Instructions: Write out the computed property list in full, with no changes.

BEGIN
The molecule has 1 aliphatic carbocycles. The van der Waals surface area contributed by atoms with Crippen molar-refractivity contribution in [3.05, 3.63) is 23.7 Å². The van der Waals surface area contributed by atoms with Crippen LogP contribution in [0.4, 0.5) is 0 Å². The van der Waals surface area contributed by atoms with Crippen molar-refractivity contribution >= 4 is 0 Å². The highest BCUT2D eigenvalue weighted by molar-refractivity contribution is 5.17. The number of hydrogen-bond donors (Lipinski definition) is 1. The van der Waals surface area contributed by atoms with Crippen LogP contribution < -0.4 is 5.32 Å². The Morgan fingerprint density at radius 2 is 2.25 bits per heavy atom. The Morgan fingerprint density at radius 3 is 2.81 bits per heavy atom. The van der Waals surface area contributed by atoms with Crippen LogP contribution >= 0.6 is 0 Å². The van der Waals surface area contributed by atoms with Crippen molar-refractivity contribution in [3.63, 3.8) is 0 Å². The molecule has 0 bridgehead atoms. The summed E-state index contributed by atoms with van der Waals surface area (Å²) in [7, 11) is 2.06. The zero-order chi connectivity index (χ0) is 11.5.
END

The molecule has 1 aliphatic carbocycles. The van der Waals surface area contributed by atoms with Crippen molar-refractivity contribution in [3.05, 3.63) is 23.7 Å². The van der Waals surface area contributed by atoms with Crippen LogP contribution in [0.4, 0.5) is 0 Å². The van der Waals surface area contributed by atoms with Crippen molar-refractivity contribution >= 4 is 0 Å². The highest BCUT2D eigenvalue weighted by molar-refractivity contribution is 5.17. The number of hydrogen-bond donors (Lipinski definition) is 1. The van der Waals surface area contributed by atoms with Crippen LogP contribution < -0.4 is 5.32 Å². The Morgan fingerprint density at radius 2 is 2.25 bits per heavy atom. The Morgan fingerprint density at radius 3 is 2.81 bits per heavy atom. The van der Waals surface area contributed by atoms with Crippen LogP contribution >= 0.6 is 0 Å². The van der Waals surface area contributed by atoms with Crippen molar-refractivity contribution in [3.63, 3.8) is 0 Å². The molecule has 0 bridgehead atoms. The summed E-state index contributed by atoms with van der Waals surface area (Å²) in [7, 11) is 2.06. The zero-order chi connectivity index (χ0) is 11.5.